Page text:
STRAYS

Strays, Ed Kavanagh's first work of fiction since the award-winning novel The Confessions of Nipper Mooney, features ten memorable stories that explore the lives of those who somehow find themselves adrift. The cast of characters ranges from the very young to the very old. In "The Red Merc" a boy learns deep truths about his often absent father; in "Wind" a Newfoundland student in a big Canadian city struggles with issues of identity; and in "The Strayaway Child" a ninety-year-old woman recalls her childhood during the Great Depression when she was a "sad, silent little nobody." Affecting, humorous, and finely crafted, Strays speaks, ultimately, to our desire to belong.

Ed's new book of short stories, Strays, was released on November 3, 2013.

Strays


Ed is thrilled to announce that Strays has been shortlisted for the $25,000 Thomas Raddall Atlantic Fiction Award, one of the East Coast Literary Awards sponsored by the Writers' Federation of Nova Scotia. Congratulations to the other shortlisted authors: Shashi Bhat and William Kowalski.
See full text by the judges of the NL Book Awards for Strays below.

Strays, a collection of ten short stories, is Ed Kavanagh's first work of fiction since 2002's award- winning novel The Confessions of Nipper Mooney, and it's clear that these stories are the product of many years' loving craftsmanship. Kavanagh's prose is beautiful and lucid without calling undue attention to itself; he writes with a clarity that lets character and setting shine through the words.

The title story, about a child bounced from one foster home to another who becomes obsessed with another child's dog, sets the tone for the whole collection. Kavanagh's characters inhabit the marginal edges of Newfoundland communities past and present: a petty criminal led astray by an even pettier one; a young man described by the story's narrator as "foolish and not right in the head"; a young outport woman experiencing her first taste of life at a mainland university. Stray people are as prevalent as stray dogs in these stories; the title re-echoes in the collection's longest piece, "The Strayaway Child," which powerfully evokes a lonely Depression-era childhood. Moments of compassion and unexpected connection transform these characters and make them linger in the reader's memory long after the book is finished.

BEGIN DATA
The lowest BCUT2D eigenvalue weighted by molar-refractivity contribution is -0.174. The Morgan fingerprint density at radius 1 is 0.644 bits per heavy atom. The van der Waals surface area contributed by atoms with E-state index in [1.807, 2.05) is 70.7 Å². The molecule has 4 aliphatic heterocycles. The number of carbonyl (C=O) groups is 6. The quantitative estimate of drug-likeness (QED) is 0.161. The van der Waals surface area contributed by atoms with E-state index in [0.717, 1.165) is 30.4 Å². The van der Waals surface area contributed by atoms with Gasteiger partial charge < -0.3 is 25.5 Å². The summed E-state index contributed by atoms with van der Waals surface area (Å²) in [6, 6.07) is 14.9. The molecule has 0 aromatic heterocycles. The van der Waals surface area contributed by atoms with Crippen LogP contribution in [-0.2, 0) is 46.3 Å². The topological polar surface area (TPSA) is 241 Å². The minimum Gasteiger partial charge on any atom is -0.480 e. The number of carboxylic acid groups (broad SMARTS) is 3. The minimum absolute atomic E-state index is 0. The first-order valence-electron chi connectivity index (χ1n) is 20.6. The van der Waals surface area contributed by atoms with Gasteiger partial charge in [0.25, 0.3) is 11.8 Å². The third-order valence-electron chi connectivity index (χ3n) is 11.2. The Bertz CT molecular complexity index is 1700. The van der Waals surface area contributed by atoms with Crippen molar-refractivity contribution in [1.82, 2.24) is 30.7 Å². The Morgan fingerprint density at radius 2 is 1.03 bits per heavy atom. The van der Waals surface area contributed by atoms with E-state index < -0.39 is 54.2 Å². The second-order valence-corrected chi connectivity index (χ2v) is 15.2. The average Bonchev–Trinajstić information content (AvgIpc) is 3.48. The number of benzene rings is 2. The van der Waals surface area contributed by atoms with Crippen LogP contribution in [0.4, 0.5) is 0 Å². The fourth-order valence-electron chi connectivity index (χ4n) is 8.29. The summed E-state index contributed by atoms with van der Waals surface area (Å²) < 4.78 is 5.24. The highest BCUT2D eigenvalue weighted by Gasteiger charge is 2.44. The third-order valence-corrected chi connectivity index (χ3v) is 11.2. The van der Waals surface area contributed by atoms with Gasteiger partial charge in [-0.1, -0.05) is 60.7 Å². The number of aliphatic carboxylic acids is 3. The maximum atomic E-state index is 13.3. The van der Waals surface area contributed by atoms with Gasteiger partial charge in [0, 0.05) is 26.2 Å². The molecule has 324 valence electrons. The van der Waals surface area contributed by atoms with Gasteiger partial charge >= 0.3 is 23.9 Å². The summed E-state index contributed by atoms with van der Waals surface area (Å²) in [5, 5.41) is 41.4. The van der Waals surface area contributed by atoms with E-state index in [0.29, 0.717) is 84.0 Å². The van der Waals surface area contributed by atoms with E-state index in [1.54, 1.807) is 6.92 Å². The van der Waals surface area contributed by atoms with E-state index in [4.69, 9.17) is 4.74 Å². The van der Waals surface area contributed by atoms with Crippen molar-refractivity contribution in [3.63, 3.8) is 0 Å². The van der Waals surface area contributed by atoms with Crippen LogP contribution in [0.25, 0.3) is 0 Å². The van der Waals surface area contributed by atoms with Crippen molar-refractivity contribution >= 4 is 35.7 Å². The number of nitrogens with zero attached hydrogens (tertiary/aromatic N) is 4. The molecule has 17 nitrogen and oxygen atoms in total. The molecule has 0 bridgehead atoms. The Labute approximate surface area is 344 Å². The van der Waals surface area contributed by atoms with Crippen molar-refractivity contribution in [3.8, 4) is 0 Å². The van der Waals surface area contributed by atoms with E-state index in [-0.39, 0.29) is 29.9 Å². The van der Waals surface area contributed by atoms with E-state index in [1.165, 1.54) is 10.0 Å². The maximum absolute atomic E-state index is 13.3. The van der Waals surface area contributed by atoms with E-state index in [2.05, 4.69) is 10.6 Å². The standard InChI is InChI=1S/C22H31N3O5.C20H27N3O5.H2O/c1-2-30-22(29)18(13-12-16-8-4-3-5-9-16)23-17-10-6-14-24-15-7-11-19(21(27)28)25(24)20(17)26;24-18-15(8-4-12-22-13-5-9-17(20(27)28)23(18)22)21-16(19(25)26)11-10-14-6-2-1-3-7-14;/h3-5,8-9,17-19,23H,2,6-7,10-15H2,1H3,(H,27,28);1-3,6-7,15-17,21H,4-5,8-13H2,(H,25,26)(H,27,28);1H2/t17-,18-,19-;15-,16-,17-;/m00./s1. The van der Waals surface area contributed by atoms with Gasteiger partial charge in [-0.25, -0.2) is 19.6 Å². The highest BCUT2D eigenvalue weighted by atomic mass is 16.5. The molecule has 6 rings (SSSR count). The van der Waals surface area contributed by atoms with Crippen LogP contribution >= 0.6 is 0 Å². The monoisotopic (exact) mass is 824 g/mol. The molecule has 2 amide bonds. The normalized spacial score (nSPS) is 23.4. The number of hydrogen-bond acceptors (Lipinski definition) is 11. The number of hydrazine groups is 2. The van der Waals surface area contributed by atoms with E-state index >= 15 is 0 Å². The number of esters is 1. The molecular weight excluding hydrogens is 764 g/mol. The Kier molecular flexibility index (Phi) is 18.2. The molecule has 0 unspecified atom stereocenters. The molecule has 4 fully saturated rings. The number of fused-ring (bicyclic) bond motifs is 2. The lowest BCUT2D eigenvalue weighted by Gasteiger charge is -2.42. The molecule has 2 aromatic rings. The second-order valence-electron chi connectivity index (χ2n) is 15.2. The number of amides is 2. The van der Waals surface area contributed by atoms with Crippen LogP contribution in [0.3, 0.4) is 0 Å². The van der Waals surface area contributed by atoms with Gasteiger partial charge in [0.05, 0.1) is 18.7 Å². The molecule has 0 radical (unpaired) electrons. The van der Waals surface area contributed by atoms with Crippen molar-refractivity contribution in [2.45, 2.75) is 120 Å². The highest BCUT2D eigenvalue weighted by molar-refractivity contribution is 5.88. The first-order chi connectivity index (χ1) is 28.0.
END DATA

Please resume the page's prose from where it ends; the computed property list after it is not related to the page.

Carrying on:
Strays, was also one of three finalists for the 2014 Newfoundland and Labrador Book Award for Fiction, sponsored by the Writers' Alliance of Newfoundland and Labrador (press release). Congratulations to the other finalist, Russell Wangersky, and winner, Lisa Moore.

What the New Glasgow Evening News said about The Confessions of Nipper Mooney applies equally to Strays: "Kavanagh writes beautifully . . . poignantly illustrating how experience shapes character . . . The lyrical cadence of the writing is reminiscent of Alistair MacLeod, making it a book that begs to be read aloud."

An excerpt from the judges' comments on Strays follows (2014 Newfoundland and Labrador Book Award for Fiction).

Strays, by Ed Kavanagh … is a collection of ten short stories… Kavanagh's characters inhabit the marginal edges of Newfoundland communities past and present… Kavanagh's prose is beautiful and lucid without calling undue attention to itself; he writes with a clarity that lets character and setting shine through the words.
__________________________________________________________________________________________

The Thomas Raddall Atlantic Fiction Award was first presented in 1991. Established with an endowment by Thomas Head Raddall himself, and with ongoing support from the Raddall family, this award honours the work of fiction writers in the Atlantic region and, as the original benefactor envisioned, provides "the gift of time and peace of mind" so essential to the creation of new work.

The East Coast Literary Awards celebrate and promote excellence in writing from Atlantic Canada. The number of titles submitted each year are a testament to the diversity and quality of writing from all four Atlantic provinces. And although jurors have the unenviable task of selecting one winner for each Award, each year's shortlists introduce local, national, and international readers to a tremendous body of work and the vibrant culture of the region. Winners will be announced at the East Coast Literary Awards presentation in Halifax on September 20, following a series of public events and readings celebrating the shortlisted writers. See more here.